Isn't this way of eating time consuming and expensive?
People sometimes think that going plant based requires time and money that they do not have. Time-wise, the key is adjusting our habits at a suitable pace. And money-wise, the evidence is to the contrary! This health-enhancing way of life is not out of bounds for anyone.
Changing from a conventional western diet to a WFPB diet overnight may seem daunting for people juggling multiple demands on their time, particularly if family and social support is lacking. However, no step in the right direction is too small, and making incremental changes is the way forward. Often the most important first step is learning about the benefits, which can be done gradually over time for example through reading or videos, and committing to make the best nutrition choices we can in each situation that arises day by day.
Despite subsidies that make animal products artificially cheap, the reality is that plant-based staples such as rice and beans are inexpensive and highly nutritious. We particularly recommend the Whole Food Plant Based on $5 a Day ebook and website by Australian chef, Emma Roche for fantastic recipes designed with affordability in mind.
Social support and motivation tips
Are plant-based diets suitable for all stages of life?
Yes. The largest association of dietitians in the world, the American Academy of Nutrition and Dietetics, confirms that appropriately planned plant-based diets, including total vegetarian or vegan diets, are healthy and nutritionally adequate for all stages of life , as do the Australian Dietary Guidelines .
Eating a healthy plant-based diet provides benefits through all stages of life, starting from pre-conception, supporting growth through pregnancy, childhood and adolescence. Nutrient-dense plant-based diets are a central pillar of a healthy lifestyle, helping to prevent many of the chronic conditions that impair quality of life as we age, as well as premature death [3,4]. By contrast, unhealthy diets, including inadequate intake of fruit and vegetables and overconsumption of processed foods, account for a significant burden of chronic disease, and this impact is growing .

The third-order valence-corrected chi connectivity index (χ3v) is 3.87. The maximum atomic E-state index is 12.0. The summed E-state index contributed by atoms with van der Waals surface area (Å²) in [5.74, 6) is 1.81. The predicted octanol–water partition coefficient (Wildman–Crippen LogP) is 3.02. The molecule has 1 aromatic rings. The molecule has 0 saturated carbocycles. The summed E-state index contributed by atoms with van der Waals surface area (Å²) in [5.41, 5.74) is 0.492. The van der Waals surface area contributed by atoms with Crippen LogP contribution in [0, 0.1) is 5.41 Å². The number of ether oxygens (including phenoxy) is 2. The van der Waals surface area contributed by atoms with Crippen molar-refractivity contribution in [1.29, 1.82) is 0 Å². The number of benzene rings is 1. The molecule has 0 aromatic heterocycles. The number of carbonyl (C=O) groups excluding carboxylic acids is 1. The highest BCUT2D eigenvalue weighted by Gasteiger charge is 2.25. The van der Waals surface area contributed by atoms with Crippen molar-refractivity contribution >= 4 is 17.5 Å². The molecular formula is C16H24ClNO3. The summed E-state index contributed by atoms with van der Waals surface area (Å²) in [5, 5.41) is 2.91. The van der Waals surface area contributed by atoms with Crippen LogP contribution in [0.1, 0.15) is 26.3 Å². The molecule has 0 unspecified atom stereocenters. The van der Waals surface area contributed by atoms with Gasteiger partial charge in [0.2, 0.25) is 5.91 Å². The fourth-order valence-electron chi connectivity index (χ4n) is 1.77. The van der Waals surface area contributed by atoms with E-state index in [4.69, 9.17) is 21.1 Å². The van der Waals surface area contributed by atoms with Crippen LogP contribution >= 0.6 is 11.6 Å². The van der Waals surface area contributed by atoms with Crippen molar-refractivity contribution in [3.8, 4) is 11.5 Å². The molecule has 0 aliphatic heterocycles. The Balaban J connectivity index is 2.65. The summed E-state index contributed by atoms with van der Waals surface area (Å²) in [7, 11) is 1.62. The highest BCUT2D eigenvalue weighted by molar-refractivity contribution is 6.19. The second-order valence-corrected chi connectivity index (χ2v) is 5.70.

What about bloating and gas resulting from increased intake of dietary fibre?
Changes to what we eat can very rapidly mean changes are happening to the ratios of bacteria in our colon. The types of dietary fibre found in plant-based foods, such as grains, legumes, fruits, vegetables and small amounts of nuts, selectively stimulate the growth of bacteria known to be health promoting. [2,3] When first switching to a plant-based diet, people may notice an increase in gas and/or bloating. This is only a temporary problem and indicates the ratios of bacteria within the gut are undergoing some changes. Legumes in particular, are rich in fibre and provide a good source of food for gut bacteria.
Starting slowly with the introduction of legumes, such as one tablespoon at a time, can help the gut bacteria adjust and reduce initial gas and/or bloating. If the gas or bloating is causing discomfort, it may be also helpful to include less fibrous grains such as white rice for a few days while the bacteria catch up to the new dietary pattern. It has been shown that bacterial populations are capable of adapting very quickly to new dietary patterns , so these initial changes will settle quickly, allowing the inclusion of an abundance of nutritious fruits, vegetables, whole grains and legumes at every meal.
Gut health resources and guidance from Melbourne GP and DFN Advisory Council member, Dr Malcolm Mackay
Plant Powered Gut Challenge guide from DFN Queensland Lead Dietitian, Emma Strutt APD
The Devon Gut Clinic resources by UK gastroenterologist, Dr Alan Desmond
The Plant Fed Gut website by US gastroenterologist, Dr Will Bulsiewicz
Further FAQs will be added over time. Submit yours here!
Learn more via our topic summaries covering dietary approaches to treating and preventing common health conditions